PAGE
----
The Permian Basin continues to be the most prolific oil field in the United States and, without much surprise, the lack of infrastructure to get more of the production to market has left the basin congested.

But with more big pipeline projects set to come online later this year and into 2021, the latest Drillinginfo report, Permian to Gulf Coast Midstream, presents a rosier outlook for long-haul takeaway capacity for crude oil, gas and natural gas liquids (NGL) coming out of West Texas.

That will be a huge relief after the Permian has suffered from lack of adequate takeaway capacity in 2018 and 2019, which sometimes pressured Midland differentials to large discounts versus Cushing. Now with new long-haul capacity being added in the coming months, Midland differentials are likely to gain support.

“Yes we will have enough takeaway capacity and yes it is going to happen very soon,” said Drillinginfo analyst Jesse Mercer, who was a former crude oil trading strategist for Phillips 66. “We will see some relief in the second half of 2019 and 2020.”

Permian Pipeline
Long-haul takeaway capacity from the Permian is on the rise. Energy DataLink provides details and data on the oil and gas pipelines in the region.

In the report, Drillinginfo said one of the greatest reasons for optimism is the sizeable projects that are set to come online. Between now and the end of the year, there are three pipelines coming which includes Plains All-American's Cactus II—set to start commercial service next week—and Phillips 66’s Gray Oak.
These three pipelines combined will be able to move an additional nearly 2 million barrels per day (MMbbl/d) of production from the Permian to market.

“That is more than offsetting the increase in production over that time period,” Mercer said. “Capacity on those three pipelines alone they are more or less enough to offset all of 2020 production growth from beginning to year end.”

The Permian started the year with crude oil production at 3.9 million barrels per day (MMbbl/d) in January, and in June the estimate was 3.4 MMbbl/d. By the end of the year, it’s going to be about 4.9 MMbbl/d. The outbound capacity combined with local refining is only about 4.2 MMbbl/d.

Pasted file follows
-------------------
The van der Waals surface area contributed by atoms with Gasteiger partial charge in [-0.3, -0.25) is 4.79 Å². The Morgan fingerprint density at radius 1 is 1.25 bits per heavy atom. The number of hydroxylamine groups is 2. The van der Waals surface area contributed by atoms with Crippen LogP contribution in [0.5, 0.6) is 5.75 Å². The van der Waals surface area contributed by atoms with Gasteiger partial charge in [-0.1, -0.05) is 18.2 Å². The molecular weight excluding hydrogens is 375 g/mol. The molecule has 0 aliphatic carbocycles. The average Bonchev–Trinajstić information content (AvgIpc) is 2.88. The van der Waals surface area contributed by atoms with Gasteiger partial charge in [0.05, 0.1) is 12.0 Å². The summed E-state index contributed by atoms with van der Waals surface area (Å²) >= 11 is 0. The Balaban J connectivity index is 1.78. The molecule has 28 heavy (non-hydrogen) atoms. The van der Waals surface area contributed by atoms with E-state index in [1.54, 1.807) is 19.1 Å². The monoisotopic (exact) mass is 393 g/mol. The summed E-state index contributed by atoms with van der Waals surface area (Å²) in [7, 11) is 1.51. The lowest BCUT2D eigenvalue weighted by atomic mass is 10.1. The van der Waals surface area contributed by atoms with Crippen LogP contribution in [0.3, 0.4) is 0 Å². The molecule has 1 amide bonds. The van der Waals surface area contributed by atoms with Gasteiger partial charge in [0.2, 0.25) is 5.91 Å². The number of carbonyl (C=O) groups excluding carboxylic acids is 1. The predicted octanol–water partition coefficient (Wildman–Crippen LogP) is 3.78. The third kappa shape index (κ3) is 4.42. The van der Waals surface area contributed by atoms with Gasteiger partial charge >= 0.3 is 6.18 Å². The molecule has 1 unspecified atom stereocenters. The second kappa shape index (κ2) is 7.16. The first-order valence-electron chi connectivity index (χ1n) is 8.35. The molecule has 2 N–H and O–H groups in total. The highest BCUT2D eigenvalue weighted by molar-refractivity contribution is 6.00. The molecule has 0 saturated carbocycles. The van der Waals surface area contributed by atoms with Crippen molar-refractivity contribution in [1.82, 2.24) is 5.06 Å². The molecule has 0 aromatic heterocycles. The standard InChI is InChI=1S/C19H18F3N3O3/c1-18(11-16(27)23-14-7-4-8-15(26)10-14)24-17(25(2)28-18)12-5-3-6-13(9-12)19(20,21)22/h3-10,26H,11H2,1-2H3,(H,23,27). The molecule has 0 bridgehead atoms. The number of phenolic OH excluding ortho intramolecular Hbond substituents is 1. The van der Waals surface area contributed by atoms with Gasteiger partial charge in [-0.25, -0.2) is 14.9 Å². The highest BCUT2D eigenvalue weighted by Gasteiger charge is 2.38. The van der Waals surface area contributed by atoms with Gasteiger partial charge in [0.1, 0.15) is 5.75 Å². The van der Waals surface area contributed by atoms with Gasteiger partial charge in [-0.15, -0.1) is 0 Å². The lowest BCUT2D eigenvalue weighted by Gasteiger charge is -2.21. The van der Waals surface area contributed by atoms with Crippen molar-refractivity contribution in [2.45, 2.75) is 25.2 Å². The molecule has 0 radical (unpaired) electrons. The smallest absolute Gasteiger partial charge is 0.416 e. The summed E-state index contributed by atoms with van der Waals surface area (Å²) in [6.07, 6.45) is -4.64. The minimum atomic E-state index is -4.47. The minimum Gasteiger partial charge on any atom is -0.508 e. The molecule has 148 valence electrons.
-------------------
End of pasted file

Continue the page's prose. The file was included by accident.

While the Permian is oil focused, the continued increase in NGL production and gas to a lesser degree have made the bottlenecks worst in recent years as midstream infrastructure has struggled to keep up. The continued growth of NGL production and gas made the need for more infrastructure even more pressing.

If the infrastructure isn’t in place to take the three hydrocarbons away then the only other option is to flare them and there are limits to flaring.

“It’s been a pretty big game changer in NGL production and with crude being the main target there, NGL and gas are byproducts but you have to get them out,” said Drillinginfo analyst Ashton Dirks, who focuses primarily on natural gas and NGL economics and fundamentals. “It is incentivizing more infrastructure as more wells get drilled, oil has to go somewhere and the gas has to go somewhere and the NGL has to go somewhere. With people focusing so much on crude down there that is what is really incentivizing NGL infrastructure development.”

With more production leaving the area and much of it headed to the coast to be exported, there will be increased pressure on the infrastructure in the Gulf Coast as more volume is taken away from Cushing, according to the report. More export capacity will be required, which means there will be an acute need for new export facilities capable of fully loading VLCCs.

That has created a race to the finish with several onshore and at least seven offshore currently in the proposal or development stages.

Terrance Harris can be contacted at